A dismemberment inspection team visiting a former nuclear weapons production facility in Ukraine, on August 14, 1996. Credit: US Department of Defense, via Wikimedia Commons/Public Domain

Today’s Ukraine has no easy path if it wanted to produce or acquire the materials to build a nuclear bomb. “We gave away the capability for nothing,” said Andriy Zahorodniuk, a former defense minister of Ukraine, in an interview with The New York Times. “Now, every time somebody offers us to sign a strip of paper, the response is, ‘Thank you very much. We already had one of those some time ago,'” said Zahorodniuk, referring to the security assurances Ukraine won in exchange for its nuclear arms.

Volodymyr Tolubko, a former nuclear-base commander elected to the Ukrainian Parliament, argued that the country should never give up its atomic edge. In April 1992, he told the assembly that it was “romantic and premature” for Ukraine to declare itself a nonnuclear state and insisted that it should retain at least some of its long-range warheads because a residual missile force would be enough to “deter any aggressor.”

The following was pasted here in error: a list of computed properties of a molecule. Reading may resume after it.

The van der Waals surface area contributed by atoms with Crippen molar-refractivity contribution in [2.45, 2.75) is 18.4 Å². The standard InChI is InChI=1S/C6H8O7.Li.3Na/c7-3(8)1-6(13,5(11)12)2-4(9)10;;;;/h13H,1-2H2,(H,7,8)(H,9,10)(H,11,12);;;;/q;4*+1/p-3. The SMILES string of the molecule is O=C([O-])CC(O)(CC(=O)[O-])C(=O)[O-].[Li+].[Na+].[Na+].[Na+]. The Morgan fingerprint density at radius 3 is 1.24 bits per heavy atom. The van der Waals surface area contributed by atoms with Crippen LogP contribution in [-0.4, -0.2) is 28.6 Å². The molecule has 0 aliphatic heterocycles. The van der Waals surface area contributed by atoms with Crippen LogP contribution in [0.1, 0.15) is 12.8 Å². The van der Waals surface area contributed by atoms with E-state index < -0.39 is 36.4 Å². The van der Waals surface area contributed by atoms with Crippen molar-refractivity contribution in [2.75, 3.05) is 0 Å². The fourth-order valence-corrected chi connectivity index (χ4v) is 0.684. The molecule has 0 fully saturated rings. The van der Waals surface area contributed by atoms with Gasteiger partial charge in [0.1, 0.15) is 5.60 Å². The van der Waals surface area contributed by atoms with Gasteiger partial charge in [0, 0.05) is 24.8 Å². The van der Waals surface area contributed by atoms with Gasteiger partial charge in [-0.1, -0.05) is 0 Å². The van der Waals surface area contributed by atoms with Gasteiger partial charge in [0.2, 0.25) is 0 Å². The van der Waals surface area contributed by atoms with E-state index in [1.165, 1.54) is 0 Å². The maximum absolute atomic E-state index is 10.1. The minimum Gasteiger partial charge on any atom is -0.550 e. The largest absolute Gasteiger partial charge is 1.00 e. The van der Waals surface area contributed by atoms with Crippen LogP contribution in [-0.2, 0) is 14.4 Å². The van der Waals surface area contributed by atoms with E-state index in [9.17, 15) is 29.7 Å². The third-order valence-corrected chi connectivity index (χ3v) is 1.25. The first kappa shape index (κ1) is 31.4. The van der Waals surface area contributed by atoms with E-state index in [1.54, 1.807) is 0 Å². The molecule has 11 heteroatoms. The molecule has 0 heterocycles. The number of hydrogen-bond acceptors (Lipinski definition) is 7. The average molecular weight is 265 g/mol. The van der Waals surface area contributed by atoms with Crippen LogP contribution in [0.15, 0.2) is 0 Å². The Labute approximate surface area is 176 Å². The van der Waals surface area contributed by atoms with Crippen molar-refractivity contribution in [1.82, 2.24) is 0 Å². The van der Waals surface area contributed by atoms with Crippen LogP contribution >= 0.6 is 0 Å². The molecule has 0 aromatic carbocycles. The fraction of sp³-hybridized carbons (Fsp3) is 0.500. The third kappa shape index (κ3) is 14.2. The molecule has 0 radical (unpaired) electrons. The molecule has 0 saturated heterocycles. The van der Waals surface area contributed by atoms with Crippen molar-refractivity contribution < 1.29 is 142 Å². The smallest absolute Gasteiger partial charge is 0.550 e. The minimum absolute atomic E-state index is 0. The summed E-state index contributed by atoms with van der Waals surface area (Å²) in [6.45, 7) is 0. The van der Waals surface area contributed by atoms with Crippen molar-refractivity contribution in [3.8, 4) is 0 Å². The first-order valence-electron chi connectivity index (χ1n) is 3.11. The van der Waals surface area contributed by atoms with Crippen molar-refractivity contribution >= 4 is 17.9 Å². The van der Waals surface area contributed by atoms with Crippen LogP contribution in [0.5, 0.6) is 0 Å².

His stance never gained wide support, and “it compounded existing tensions,” according to a detailed history of Ukraine’s nuclear disarmament published by the US Department of Defense in 2014.

In 1993, John Mearsheimer, an international relations theorist at the University of Chicago, argued in Foreign Affairs that a nuclear arsenal was “imperative” if Ukraine was “to maintain peace.” The deterrent would ensure that the Russians, “who have a history of bad relations with Ukraine, do not move to reconquer it.”

US Secretary of State John Kerry speaks with British Foreign Secretary William Hague and Ukrainian Foreign Minister Andrii Deshchytsia after hosting the Budapest Memorandum Ministerial on the Ukraine crisis in Paris, France, on March 5, 2014. Credit: US State Department, via Wikimedia Commons/Public Domain

In May 1996, Ukraine saw the last of its nuclear arms transported back to Russia, with the repatriations taking a half decade.

An accord known as the Budapest Memorandum, was signed by Russia, the US, the UK, and Ukraine in late 1994, promising that none of the nations would use force or threats against Ukraine and would respect its sovereignty and existing borders. If aggression took place, the signatories would seek immediate action from the United Nations Security Council to aid Ukraine, the agreement vowed.